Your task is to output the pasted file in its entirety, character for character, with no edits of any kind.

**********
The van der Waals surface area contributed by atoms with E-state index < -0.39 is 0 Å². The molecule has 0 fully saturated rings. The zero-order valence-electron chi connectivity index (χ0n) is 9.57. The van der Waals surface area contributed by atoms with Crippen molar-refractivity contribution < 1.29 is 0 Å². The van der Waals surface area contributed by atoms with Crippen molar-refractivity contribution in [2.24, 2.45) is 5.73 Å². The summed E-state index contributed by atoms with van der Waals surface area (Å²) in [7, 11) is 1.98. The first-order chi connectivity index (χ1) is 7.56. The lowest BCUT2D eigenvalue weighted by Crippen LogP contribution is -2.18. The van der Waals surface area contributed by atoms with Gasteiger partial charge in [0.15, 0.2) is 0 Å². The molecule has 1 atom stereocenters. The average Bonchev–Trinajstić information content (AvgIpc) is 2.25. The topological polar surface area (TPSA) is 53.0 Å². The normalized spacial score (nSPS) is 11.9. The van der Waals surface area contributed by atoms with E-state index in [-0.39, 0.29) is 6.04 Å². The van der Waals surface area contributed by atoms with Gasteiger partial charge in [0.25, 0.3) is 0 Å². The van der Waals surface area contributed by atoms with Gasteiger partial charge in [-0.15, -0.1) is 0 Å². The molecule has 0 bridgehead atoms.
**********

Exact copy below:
The van der Waals surface area contributed by atoms with E-state index < -0.39 is 0 Å². The molecule has 0 fully saturated rings. The zero-order valence-electron chi connectivity index (χ0n) is 9.57. The van der Waals surface area contributed by atoms with Crippen molar-refractivity contribution < 1.29 is 0 Å². The van der Waals surface area contributed by atoms with Crippen molar-refractivity contribution in [2.24, 2.45) is 5.73 Å². The summed E-state index contributed by atoms with van der Waals surface area (Å²) in [7, 11) is 1.98. The first-order chi connectivity index (χ1) is 7.56. The lowest BCUT2D eigenvalue weighted by Crippen LogP contribution is -2.18. The van der Waals surface area contributed by atoms with Gasteiger partial charge in [0.15, 0.2) is 0 Å². The molecule has 1 atom stereocenters. The average Bonchev–Trinajstić information content (AvgIpc) is 2.25. The topological polar surface area (TPSA) is 53.0 Å². The normalized spacial score (nSPS) is 11.9. The van der Waals surface area contributed by atoms with E-state index in [-0.39, 0.29) is 6.04 Å². The van der Waals surface area contributed by atoms with Gasteiger partial charge in [0.25, 0.3) is 0 Å². The van der Waals surface area contributed by atoms with Gasteiger partial charge in [-0.15, -0.1) is 0 Å². The molecule has 0 bridgehead atoms.